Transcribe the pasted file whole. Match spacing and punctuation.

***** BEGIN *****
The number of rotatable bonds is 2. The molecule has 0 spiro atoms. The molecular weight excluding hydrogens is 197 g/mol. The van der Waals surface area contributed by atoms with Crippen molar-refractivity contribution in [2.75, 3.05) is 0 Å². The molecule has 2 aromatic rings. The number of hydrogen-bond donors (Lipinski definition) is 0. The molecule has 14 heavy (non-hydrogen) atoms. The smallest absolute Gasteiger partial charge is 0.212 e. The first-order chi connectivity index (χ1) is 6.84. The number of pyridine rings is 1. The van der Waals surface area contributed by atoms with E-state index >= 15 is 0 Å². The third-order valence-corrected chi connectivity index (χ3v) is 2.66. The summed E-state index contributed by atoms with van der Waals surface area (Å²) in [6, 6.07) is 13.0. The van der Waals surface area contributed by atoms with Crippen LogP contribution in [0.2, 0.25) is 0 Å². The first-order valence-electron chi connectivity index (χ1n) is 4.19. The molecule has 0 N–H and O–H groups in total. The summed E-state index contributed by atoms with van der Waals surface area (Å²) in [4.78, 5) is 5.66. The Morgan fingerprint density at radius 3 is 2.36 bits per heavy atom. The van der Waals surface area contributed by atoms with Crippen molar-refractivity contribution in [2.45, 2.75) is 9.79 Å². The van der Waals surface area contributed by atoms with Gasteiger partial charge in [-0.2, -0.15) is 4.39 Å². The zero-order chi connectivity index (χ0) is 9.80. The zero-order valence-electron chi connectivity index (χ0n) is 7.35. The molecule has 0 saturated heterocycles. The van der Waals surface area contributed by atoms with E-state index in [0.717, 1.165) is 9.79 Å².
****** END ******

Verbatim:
The number of rotatable bonds is 2. The molecule has 0 spiro atoms. The molecular weight excluding hydrogens is 197 g/mol. The van der Waals surface area contributed by atoms with Crippen molar-refractivity contribution in [2.75, 3.05) is 0 Å². The molecule has 2 aromatic rings. The number of hydrogen-bond donors (Lipinski definition) is 0. The molecule has 14 heavy (non-hydrogen) atoms. The smallest absolute Gasteiger partial charge is 0.212 e. The first-order chi connectivity index (χ1) is 6.84. The number of pyridine rings is 1. The van der Waals surface area contributed by atoms with E-state index >= 15 is 0 Å². The third-order valence-corrected chi connectivity index (χ3v) is 2.66. The summed E-state index contributed by atoms with van der Waals surface area (Å²) in [6, 6.07) is 13.0. The van der Waals surface area contributed by atoms with Crippen LogP contribution in [0.2, 0.25) is 0 Å². The first-order valence-electron chi connectivity index (χ1n) is 4.19. The molecule has 0 N–H and O–H groups in total. The summed E-state index contributed by atoms with van der Waals surface area (Å²) in [4.78, 5) is 5.66. The Morgan fingerprint density at radius 3 is 2.36 bits per heavy atom. The van der Waals surface area contributed by atoms with Crippen molar-refractivity contribution in [2.45, 2.75) is 9.79 Å². The van der Waals surface area contributed by atoms with Gasteiger partial charge in [-0.2, -0.15) is 4.39 Å². The zero-order chi connectivity index (χ0) is 9.80. The zero-order valence-electron chi connectivity index (χ0n) is 7.35. The molecule has 0 saturated heterocycles. The van der Waals surface area contributed by atoms with E-state index in [0.717, 1.165) is 9.79 Å².